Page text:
Years pass and Noah is now married to Naameth (Jennifer Connelly) and they have three sons, Shem (Douglas Booth), Ham (Logan Lerman) and young Japeth (Leo McHugh Carroll) — why am I reminded of The Three Stooges? The environmentally conscious Noah, who teaches his sons not to destroy flora and fauna for the sake of it, is troubled by nightmares of being trapped underwater with a great many dead bodies. Believing these nightmares represent some kind of instruction by the Creator, he moves his family to a new location, which involves a journey across the wasted, polluted landscape that represents “civilisation”. Along the way Noah and his family come across Ila, a little girl with a bad stomach wound, and they bring her along with them. She quickly grows up to be a beautiful teenager, played by Emma Watson, a perfect match for Shem, though Ham’s a bit jealous because he lacks a girl of his own. Somehow (it’s not very clear how) Ila becomes convinced she’s barren and therefore not a good mate for Shem in a world where breeding has assumed particular importance.
Having established the nuclear family at the heart of the story, Aronofsky and co-screenwriter Ari Handel add into the mix the adult Tubal-cain (Ray Winstone), a bad guy if ever there were one, and a group of Watchers who have shifted their allegiance from the sons of Cain to Noah and his little family. These Watchers are Aronofsky’s greatest miscalculation: giant figures composed of huge pieces of rock and with fiery eyes and voices belonging to such actors as Nick Nolte and Frank Langella, they seem to have strayed from the set of a Transformers movie; they’re utterly ridiculous monsters, and every time they’re on screen the film sheds another layer of credibility.
The Ark itself, when Noah and his sons finally get around to building it (from wood provided by a forest that conveniently appears around them) is one of the film’s more original creations. It looks not at all like any kind of boat, but rather like a large wooden warehouse that just happens to float. As for the animals, they’re given pretty short shrift in this version of the story. Birds arrive first, flying en masse into the Ark and quickly succumbing to some kind of sleeping gas that Noah has invented; the animals themselves duly arrive, led by the snakes, in one or two quite impressive visual effects shorts and also lose consciousness. I didn’t notice any marsupials, but that’s another story. After that, the creatures are ignored for the rest of the movie.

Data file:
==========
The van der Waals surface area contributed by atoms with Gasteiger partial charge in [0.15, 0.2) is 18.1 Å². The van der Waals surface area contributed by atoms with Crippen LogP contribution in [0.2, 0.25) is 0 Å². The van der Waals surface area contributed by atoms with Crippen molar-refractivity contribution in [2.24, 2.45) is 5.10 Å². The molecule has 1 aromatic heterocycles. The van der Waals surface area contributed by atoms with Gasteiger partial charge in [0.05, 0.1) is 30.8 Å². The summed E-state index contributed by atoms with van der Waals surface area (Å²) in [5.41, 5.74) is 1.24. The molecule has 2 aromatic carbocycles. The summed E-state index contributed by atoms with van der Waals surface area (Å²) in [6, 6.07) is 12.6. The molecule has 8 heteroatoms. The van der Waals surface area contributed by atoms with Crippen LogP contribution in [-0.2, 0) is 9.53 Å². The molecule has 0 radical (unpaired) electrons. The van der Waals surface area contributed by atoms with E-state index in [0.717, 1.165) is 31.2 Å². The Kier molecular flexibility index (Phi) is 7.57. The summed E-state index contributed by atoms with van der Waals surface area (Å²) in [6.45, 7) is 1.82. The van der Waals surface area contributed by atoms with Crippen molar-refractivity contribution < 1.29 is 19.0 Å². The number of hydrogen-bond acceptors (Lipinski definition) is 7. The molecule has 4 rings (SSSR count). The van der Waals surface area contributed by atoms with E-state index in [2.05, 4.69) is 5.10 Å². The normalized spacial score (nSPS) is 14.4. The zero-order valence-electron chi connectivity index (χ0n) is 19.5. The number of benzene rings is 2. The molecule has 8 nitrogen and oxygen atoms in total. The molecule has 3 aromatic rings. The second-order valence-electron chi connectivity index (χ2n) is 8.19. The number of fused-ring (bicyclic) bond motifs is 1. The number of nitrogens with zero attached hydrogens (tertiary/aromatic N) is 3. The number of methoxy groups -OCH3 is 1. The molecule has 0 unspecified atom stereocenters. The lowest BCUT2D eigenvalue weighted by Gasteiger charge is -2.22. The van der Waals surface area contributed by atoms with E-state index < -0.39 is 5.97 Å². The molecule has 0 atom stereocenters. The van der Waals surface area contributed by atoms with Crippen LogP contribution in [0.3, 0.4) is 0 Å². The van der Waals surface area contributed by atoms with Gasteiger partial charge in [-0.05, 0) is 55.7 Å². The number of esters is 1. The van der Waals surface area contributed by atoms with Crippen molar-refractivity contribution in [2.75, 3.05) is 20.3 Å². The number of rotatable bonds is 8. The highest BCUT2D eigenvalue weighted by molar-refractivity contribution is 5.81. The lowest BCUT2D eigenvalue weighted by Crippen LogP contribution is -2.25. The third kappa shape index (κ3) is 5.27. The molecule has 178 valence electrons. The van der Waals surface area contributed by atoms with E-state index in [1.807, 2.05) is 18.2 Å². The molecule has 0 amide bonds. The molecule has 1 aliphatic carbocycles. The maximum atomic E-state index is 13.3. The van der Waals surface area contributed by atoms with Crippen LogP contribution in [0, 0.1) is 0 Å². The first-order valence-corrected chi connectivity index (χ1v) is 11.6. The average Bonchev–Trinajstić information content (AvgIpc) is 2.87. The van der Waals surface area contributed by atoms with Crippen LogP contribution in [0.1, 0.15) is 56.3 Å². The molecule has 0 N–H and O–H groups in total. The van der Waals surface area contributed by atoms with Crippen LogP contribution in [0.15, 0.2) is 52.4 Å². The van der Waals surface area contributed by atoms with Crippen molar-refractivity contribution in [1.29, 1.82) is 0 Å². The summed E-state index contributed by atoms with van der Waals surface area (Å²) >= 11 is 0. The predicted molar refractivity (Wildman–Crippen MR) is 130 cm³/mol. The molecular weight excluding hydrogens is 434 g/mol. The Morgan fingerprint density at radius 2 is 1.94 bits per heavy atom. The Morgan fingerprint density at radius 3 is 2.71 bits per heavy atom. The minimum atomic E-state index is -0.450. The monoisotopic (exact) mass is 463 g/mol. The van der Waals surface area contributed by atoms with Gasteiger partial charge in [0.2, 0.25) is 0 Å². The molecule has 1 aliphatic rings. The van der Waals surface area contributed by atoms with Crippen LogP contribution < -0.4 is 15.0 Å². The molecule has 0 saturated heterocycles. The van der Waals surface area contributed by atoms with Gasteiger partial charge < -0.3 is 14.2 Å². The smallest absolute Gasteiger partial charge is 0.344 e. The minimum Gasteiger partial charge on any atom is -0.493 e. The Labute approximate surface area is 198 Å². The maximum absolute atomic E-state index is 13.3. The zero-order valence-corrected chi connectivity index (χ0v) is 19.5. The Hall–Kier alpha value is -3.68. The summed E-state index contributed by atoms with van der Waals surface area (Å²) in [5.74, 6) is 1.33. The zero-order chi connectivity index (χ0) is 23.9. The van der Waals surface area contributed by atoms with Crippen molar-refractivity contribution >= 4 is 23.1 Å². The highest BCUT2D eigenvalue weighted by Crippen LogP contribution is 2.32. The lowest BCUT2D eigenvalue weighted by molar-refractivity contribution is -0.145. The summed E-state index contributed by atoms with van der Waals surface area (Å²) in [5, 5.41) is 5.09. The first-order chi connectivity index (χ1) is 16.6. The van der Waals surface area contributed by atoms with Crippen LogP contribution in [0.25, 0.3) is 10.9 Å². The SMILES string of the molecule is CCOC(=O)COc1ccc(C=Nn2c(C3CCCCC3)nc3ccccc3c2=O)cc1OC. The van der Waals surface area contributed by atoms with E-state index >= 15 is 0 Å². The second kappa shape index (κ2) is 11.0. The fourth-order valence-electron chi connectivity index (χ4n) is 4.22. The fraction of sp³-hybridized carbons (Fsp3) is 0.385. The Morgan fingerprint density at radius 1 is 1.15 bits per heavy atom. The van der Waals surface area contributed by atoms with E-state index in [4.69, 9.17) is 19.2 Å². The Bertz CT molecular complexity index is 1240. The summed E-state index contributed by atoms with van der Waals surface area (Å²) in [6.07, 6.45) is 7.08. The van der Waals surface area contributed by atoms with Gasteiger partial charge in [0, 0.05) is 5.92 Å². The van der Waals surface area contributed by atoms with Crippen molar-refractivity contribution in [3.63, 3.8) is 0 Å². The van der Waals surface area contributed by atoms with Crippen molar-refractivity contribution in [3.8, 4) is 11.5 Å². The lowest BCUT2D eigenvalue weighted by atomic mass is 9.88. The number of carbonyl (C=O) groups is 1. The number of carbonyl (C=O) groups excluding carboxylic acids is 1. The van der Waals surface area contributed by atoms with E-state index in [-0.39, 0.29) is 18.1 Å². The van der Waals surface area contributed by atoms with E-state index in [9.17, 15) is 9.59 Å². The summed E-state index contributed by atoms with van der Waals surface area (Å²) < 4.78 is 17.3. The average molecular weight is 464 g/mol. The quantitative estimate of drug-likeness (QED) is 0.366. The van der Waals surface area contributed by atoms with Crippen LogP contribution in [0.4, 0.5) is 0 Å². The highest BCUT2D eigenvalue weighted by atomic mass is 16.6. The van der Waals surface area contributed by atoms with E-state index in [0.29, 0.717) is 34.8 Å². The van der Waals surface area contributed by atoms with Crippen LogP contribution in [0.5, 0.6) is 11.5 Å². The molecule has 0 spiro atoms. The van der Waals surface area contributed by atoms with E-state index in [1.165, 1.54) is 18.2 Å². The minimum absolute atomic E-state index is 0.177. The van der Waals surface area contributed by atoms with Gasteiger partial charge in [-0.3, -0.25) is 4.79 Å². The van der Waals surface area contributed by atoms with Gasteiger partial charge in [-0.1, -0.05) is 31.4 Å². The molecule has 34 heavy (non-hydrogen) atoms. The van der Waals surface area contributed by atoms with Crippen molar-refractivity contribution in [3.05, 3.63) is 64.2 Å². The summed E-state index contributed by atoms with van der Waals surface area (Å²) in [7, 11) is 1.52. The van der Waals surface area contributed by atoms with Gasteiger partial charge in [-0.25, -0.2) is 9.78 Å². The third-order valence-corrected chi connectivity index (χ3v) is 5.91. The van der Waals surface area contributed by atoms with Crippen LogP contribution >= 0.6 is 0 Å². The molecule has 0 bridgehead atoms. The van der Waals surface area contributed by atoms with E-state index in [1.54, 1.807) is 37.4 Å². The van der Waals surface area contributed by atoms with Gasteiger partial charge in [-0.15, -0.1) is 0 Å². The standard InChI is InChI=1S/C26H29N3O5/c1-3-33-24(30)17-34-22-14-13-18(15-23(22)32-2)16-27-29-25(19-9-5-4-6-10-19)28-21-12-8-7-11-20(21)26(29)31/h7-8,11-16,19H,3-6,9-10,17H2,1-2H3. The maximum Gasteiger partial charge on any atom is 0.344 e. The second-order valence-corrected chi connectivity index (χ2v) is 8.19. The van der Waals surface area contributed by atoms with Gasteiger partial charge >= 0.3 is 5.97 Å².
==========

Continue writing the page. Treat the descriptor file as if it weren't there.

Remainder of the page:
At this point Aronofsky introduces an interesting element: Ham, already worried that he hasn’t got a girlfriend, meets a girl when he ventures into the camp of Tubal-cain’s evil followers. As they try to escape back to the Ark, the unfortunate young woman is caught in a trap and Noah, who has been searching for his son, insists they leave her behind. He’s become convinced that the Creator is so fed up with humanity that he wants it to die out, so — given that Ila is barren — his three sons will be the last humans on Earth. It’s this obsession that drives the latter part of the film, and drives Ham into the arms of Tubal-cain.
Before the flood arrives with a vengeance — not just heavy rain but fountains of water gushing up from below ground — there’s an attack on the Ark by Tubal-cain and his many depraved followers, which is effectively handled in the now familiar style of computer-generated visual effects.
Throughout all this, Aronofsky appears to be attempting to tread a fine line between presenting a radical take on a biblical figure — Noah the greenie — and a more conventional approach. That he takes liberties with the very sketchy original story is clear, but surely this won’t matter to anyone other than Old Testament fundamentalists, as long as the result is effective. The director’s choice of subject is interesting, too, because some of his earlier films have similarly dealt with obsessive characters searching for an answer to their problems — films such as Pi (1998) and The Fountain (2006).
But in the end, Noah is a disappointment, despite generally strong performances, some well-imagined sequences and spectacular backdrops filmed in Iceland. It seems that caution has won out over imagination.
Russell Crowe and Jennifer Connelly as Naameth, above; Anthony Hopkins as Methuselah and Emma Watson as Ila, left